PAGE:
The Millennium Development Goals (MDGs) are eight international development goals that all 192 United Nations member states and at least 23 international organizations have agreed to achieve by the year 2015. See


A colorless, odorless flammable gas often used as a fuel, produced by organic matter decomposing in an environment without much oxygen. Also a greenhouse gas with a global warming potential estimated at 23 times that of carbon dioxide.


There are two types of methodologies in the CDM context:

  • Baseline methodologies. In essence, a baseline methodology is the means to estimate the emissions that would have been created in the most plausible alternative scenario to the implementation of the project activity (called the baseline scenario).
  • Monitoring methodologies The means to calculate the actual emission reductions from the project, taking into account any emissions from sources within the project boundary.
Monitoring Monitoring refers to the collection and archiving of all relevant data necessary for determining the baseline and measuring greenhouse gas emissions.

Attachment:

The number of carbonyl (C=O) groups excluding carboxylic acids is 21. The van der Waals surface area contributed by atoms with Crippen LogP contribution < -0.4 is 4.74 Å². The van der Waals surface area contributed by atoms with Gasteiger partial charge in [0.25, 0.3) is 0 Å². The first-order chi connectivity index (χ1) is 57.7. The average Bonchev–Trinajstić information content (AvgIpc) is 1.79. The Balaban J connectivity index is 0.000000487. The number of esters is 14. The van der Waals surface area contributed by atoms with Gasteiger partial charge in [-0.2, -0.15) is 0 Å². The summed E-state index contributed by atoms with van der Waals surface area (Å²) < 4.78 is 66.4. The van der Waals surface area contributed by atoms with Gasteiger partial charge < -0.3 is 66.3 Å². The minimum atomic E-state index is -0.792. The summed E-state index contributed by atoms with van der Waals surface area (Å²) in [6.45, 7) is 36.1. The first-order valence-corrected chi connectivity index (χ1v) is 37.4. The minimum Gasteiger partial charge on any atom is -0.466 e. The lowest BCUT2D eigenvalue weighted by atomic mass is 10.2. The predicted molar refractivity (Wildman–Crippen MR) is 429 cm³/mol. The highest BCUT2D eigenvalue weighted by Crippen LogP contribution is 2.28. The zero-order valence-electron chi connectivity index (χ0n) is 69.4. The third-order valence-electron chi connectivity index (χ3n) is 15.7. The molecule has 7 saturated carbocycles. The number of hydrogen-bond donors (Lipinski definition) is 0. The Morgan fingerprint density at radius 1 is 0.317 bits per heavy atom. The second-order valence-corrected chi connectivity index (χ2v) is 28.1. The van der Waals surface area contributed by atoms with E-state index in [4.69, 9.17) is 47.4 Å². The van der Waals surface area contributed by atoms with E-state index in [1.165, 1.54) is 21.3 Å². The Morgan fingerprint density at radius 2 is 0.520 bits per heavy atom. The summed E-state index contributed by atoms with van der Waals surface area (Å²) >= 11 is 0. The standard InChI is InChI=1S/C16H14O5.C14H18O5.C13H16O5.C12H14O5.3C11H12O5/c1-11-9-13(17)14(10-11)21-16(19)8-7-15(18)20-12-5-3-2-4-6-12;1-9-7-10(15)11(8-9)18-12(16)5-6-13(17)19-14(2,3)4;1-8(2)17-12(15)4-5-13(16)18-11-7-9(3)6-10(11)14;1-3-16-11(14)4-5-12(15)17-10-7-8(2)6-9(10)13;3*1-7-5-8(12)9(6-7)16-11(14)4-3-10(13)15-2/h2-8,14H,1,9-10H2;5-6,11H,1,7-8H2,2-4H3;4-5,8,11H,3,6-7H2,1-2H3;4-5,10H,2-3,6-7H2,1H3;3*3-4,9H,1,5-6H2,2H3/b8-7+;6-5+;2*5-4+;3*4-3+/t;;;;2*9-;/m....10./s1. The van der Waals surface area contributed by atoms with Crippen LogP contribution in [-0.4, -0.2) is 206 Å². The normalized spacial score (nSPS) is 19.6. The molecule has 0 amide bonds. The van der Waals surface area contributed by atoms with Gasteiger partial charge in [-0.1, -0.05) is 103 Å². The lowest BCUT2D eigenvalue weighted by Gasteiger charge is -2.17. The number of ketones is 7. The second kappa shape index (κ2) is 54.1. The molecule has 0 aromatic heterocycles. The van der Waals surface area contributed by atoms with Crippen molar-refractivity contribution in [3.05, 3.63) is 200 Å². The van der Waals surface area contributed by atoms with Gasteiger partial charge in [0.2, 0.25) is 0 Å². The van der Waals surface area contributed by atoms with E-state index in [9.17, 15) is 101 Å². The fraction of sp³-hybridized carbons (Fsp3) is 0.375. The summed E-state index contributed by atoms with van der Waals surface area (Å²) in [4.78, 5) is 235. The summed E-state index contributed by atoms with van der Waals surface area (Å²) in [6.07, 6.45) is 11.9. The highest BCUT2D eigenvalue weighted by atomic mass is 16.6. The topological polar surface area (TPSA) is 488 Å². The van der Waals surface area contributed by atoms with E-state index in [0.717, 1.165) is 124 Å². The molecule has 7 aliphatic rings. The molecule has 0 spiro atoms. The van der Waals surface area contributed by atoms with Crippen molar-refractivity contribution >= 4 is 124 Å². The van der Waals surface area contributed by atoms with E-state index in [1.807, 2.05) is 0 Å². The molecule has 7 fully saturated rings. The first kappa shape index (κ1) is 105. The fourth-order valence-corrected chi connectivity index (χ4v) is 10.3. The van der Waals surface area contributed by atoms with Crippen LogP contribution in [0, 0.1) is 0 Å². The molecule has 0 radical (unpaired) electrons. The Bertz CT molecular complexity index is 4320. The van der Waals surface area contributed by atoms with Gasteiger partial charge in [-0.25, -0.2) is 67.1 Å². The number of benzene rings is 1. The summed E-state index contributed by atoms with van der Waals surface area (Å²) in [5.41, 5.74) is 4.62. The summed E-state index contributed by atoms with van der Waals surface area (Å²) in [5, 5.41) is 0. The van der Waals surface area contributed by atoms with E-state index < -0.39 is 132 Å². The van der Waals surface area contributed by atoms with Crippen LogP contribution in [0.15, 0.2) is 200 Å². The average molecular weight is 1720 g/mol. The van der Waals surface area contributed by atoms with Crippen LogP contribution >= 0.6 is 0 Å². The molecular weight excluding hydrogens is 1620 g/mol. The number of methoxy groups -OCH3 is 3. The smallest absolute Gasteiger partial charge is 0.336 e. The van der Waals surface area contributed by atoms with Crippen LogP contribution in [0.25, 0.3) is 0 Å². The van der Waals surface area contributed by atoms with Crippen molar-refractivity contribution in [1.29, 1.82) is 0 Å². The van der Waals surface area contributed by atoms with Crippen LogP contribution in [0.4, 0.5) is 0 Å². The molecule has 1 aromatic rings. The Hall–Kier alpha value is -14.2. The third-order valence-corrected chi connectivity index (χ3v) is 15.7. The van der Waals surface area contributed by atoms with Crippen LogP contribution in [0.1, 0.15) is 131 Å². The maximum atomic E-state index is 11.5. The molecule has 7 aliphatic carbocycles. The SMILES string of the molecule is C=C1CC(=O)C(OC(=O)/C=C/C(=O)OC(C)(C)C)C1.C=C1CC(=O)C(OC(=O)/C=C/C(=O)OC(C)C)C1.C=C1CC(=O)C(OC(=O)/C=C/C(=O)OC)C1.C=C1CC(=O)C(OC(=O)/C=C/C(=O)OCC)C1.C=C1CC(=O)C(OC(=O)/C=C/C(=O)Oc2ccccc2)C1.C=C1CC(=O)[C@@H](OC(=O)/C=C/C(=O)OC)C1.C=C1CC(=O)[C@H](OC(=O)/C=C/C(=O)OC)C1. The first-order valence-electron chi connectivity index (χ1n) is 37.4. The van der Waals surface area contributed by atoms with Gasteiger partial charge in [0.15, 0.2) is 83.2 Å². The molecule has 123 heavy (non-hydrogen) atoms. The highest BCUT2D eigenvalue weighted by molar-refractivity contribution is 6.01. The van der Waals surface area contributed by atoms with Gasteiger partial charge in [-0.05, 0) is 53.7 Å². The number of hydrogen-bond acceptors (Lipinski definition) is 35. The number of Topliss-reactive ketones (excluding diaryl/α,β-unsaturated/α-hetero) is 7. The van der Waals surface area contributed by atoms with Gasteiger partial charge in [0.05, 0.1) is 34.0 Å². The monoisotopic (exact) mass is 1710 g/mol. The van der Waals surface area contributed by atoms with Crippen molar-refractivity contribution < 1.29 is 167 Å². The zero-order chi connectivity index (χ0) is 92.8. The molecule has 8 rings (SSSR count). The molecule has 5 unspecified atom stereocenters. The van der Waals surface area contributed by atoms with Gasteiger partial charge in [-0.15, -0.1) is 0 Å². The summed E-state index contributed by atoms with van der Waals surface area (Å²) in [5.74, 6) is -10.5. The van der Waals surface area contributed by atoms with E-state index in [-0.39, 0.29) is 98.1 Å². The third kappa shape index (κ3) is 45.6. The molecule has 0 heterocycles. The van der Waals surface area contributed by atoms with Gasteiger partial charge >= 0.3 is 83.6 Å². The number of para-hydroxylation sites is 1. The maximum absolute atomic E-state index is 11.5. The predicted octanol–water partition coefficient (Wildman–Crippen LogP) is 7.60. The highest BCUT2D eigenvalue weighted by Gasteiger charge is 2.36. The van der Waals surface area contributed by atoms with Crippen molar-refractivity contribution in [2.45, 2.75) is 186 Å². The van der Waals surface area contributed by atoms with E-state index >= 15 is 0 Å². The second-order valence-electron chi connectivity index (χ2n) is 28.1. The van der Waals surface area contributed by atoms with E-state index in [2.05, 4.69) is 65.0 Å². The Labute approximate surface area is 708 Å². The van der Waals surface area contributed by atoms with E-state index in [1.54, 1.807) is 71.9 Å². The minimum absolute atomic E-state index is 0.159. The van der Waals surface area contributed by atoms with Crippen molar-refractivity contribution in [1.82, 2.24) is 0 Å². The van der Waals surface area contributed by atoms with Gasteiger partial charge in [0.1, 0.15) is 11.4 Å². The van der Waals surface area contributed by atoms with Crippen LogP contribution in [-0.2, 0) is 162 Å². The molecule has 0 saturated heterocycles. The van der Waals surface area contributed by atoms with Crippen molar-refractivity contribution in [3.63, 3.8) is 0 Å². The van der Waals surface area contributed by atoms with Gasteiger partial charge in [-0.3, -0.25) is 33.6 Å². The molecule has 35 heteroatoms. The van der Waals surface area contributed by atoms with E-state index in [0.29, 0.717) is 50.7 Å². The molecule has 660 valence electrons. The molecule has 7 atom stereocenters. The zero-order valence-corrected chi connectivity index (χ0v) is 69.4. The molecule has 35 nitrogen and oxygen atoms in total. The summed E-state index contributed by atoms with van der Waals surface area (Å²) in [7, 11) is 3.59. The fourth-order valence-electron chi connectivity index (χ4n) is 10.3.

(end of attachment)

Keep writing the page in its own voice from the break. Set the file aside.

Offsetting A carbon offset is a reduction in emissions of carbon or greenhouse gases made in order to compensate for an emission made elsewhere.

Operator The organisation that runs the carbon project.

PIN The Project Idea Note (PIN) of a CDM project is written by the project developer using a specific format. It contains indicative basic information about the project, such as its objectives, location and technique used. The ‘passport’ of the Gold Standard is the equivalent of the PIN.

PDD A Project Design Document (PDD) is the key document of a project and provides information focusing on the project design and the application of the selected baseline and monitoring methodology to calculate emission reductions.